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The mission of the Cook County Chamber of Commerce is to be the representative voice of county for-profit and non-profit businesses in working to improve the county economy and to address pressing county socioeconomic issues.
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Chamber Board endorses school ballot measures

The Cook County Chamber of Commerce Board of Directors strongly supports passage of the two November ballot questions put forward by ISD 166.
One ballot question seeks voter approval for a  $6.5 million bond issue that would be used for building repairs and improvements. The other ballot question seeks an additional operating levy that would raise $800 per student. The Chamber Board believes both bonds and levy increase are essential to maintaining strong schools for Cook County.
At a recent meeting, the Chamber board heard a presentation by representatives of the “Vote Yes!” Committee. The committee members made a compelling case for approving the bonds and extra levy.
 You can hear that compelling case for yourself this Wednesday: At 6:30 p.m.  Wednesday, at the Arrowhead Center for the Arts, Steve Pumper, ISD 166 financial manager, will present information and take questions about both ballot measures. The new superintendent, Dr. William Crandall, also will be available to answer questions.  More information also is available at http://www.cookcountyschools.org/page/3098 including a tax calculator.
The Chamber Board believes that strong schools are an essential component of a strong community, strong businesses and a strong economy. The young people being educated today by ISD 166 will in 10 years and 20 years be the employers, employees, non-profit board members and volunteers who power our economy forward.
When voters rejected a proposed levy increase last year, the board and staff of ISD 166 acted  with great respect for that decision.  Because the rejection meant that an existing levy was allowed to expire, the district confronted the need to make $400,000 in cuts, and do it quickly. It very carefully made cuts that minimized the effect on students, families and teachers. Staff and administrative vacancies went unfilled, maintenance was deferred and schedules juggled. You can save money that way in the short term, but over time, such measures sap the strength of a school system and the quality of the education it is able to provide.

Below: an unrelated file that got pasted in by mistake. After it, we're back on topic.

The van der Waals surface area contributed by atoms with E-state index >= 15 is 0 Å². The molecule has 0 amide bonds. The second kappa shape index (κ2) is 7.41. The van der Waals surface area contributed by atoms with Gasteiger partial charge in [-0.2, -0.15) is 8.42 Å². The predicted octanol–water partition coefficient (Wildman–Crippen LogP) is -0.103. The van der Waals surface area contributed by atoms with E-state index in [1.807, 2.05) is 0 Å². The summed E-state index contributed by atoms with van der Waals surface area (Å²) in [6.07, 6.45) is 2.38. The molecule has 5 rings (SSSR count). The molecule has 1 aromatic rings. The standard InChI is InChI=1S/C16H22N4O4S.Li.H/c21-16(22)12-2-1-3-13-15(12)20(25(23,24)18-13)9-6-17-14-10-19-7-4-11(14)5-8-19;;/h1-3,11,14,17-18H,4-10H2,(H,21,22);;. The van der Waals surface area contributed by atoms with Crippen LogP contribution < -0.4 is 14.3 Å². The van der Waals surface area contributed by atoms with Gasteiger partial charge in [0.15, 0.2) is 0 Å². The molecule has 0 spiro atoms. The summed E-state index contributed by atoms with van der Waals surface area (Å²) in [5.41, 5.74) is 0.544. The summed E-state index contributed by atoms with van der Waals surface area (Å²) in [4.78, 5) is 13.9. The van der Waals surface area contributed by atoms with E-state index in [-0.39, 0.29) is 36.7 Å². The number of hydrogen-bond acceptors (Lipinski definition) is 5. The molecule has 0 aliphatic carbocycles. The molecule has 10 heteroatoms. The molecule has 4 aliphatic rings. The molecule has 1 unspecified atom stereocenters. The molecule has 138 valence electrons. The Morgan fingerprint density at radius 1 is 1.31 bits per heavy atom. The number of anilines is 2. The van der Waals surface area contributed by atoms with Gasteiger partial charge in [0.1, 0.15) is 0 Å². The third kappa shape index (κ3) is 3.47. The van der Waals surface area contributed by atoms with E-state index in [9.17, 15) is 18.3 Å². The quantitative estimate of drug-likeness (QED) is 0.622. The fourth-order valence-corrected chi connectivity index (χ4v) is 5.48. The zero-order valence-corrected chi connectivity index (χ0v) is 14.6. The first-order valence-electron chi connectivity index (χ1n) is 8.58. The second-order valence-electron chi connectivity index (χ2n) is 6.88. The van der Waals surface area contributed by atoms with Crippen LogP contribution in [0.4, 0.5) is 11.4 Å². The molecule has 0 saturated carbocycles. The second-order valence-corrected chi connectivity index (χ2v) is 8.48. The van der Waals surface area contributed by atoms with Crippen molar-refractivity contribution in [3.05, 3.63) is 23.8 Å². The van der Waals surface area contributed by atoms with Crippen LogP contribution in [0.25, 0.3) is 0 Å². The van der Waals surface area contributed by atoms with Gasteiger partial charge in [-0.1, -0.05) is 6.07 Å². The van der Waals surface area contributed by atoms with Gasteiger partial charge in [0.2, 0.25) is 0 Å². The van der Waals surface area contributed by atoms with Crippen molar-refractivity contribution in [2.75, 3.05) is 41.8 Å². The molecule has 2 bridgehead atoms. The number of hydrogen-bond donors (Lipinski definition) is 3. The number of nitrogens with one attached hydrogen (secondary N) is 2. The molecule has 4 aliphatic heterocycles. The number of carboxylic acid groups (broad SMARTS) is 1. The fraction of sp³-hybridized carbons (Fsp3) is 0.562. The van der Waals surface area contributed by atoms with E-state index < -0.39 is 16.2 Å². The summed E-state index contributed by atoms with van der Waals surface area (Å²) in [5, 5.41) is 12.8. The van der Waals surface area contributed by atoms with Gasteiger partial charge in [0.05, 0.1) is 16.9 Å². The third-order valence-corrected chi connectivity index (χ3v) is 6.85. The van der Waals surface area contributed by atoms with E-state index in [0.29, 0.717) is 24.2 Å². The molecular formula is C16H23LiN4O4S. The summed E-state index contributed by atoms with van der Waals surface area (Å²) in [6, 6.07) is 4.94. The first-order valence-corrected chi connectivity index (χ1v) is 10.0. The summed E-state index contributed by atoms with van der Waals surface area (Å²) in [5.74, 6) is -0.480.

That’s why the district this year seeks approval to tax for an additional $800 per student. This smaller amount, the district says, will ensure ISD 166 can maintain its schedule of elective courses, maintain small class sizes in the lowest grades, “offer a full complement of sports and co-curricular activities”; provide “affordable pre-school opportunities”; and begin to build back prudent fund balances.
The district’s request that voters also approve sale of $6.5 million in bonds for essential capital improvements makes brilliant sense for three reasons:
•        Fairness: By stretching payments for capital improvements over 20 years, the district ensures that all residents who benefit from these improvements will help pay for them. If the projects were funded with today’s operating levy funds, the entire cost would be loaded onto today’s taxpayers. It is a broadly accepted principle of good fiscal policy that government should bond for capital investments.
•        Low interest rates: These investments in capital improvements cannot be avoided for very long. By proposing to make them now, while interest rates are at historic low levels, the district is demonstrating great fiscal prudence.
•        Spreading the load: School operating levies are not collected from seasonal rec properties – homes that are occupied occasionally and not homesteaded. Cook County has one of the highest percentages of seasonal rec properties in Minnesota. But those seasonal rec homes do pay levies imposed for debt service on school bonds. So by using bonds for its urgent capital investments, ISD 166 is able to spread and thus lighten the tax burden of repaying those bonds.
The Chamber board strongly believes that failure to pass both the bond and levy ballot measures would leave ISD 166 weakened and much less able to fulfill its mandate to provide an excellent education for Cook County students. Ultimately, that would mean a weaker community, weaker businesses and a weaker economy.
The Chamber board urges all its members to inform themselves on these questions, make up their own minds and vote on Nov. 8. A great opportunity to become better informed will present itself at the ISD 166 information session, 6:30 p.m. on Wednesday, Aug. 31, at the Arrowhead Center for the Arts.


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